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Federally Qualified Health Centers

If you are looking for a HRSA-supported Federally Qualified Health Center (FQHC), you can search for FQHCs by address, state, county and ZIP code at Find a Health Center.

Federally qualified health centers (FQHCs) include all organizations receiving grants under section 330 of the Public Health Service Act, certain tribal organizations, and FQHC Look-Alikes. FQHCs qualify for enhanced reimbursement from Medicare and Medicaid, as well as other benefits. FQHCs must:

  • Serve an underserved area or population
  • Offer a sliding fee scale
  • Provide comprehensive services
  • Have an ongoing quality assurance program
  • Have a governing board of directors

If you are interested in becoming an FQHC see So You Want to Start a Health Center...? A Practical Guide for Starting a Federally Qualified Health Center.

Contacts

For grant questions
Division of Policy and Development
Bureau of Primary Health Care
Health Resources and Services Administration
Telephone: 301.594.4300

National Association of Community Health Centers Headquarters
Telephone: 301.347.0400

State and Regional Primary Care Associations

For technical, policy, and operational assistance on rural health issues including CMS regulations
CMS Regional Office Rural Health Coordinators

There are more organizations related to Federally Qualified Health Centers in the organizations section.

Frequently Asked Questions


What is a Federally Qualified Health Center (FQHC) and what are the benefits?

According to the Centers for Medicare and Medicaid Services FQHCs are “safety net” providers such as community health centers, public housing centers, outpatient health programs funded by the Indian Health Service, and programs serving migrants and the homeless. The main purpose of the FQHC Program is to enhance the provision of primary care services in underserved urban and rural communities. FQHCs qualify for enhanced reimbursement from Medicare and Medicaid, as well as other benefits. FQHCs must fall under one of the following categories:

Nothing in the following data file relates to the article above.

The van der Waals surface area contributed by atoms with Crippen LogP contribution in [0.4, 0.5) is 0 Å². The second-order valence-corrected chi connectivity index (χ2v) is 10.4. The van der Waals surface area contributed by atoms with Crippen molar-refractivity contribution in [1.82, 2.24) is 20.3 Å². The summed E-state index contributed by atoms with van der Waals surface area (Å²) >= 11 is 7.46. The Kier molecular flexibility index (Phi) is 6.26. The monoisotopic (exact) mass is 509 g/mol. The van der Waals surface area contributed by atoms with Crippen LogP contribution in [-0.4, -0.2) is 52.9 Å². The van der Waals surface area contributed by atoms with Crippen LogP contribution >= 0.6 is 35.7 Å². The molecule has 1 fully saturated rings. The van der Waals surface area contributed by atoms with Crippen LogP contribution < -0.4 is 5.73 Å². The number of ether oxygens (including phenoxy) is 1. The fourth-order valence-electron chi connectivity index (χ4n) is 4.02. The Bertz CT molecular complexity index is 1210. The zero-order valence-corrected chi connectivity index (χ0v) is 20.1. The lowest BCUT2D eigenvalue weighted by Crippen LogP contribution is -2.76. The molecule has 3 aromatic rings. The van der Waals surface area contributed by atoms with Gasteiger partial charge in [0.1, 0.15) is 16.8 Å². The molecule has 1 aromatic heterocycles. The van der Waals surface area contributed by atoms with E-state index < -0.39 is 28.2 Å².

• Meets requirements of the Health Center Program and receives a grant under section 330 of the Public Health Service Act.
  • Meets requirements of the Health Center Program but does not receive a grant under section 330 of the Public Health Service Act.
  • Qualifies as an outpatient health program or facility operated by a tribe or tribal organization.

There are many benefits of being an FQHC. For FQHCs that are PHS 330 grant recipients, the biggest benefit is the grant funding. For newly funded grantees, funding up to $650,000 can be requested. Other benefits include:

  • Cost-based reimbursement for services provided under Medicare
  • Reimbursement under the Prospective Payment System (PPS) or other State-approved Alternative Payment Methodology (APM) for services provided under Medicaid
  • Medical malpractice coverage through the Federal Tort Claims Act
  • Eligibility to purchase prescription and non-prescription medications for outpatients at reduced cost through the 340B Drug Pricing Program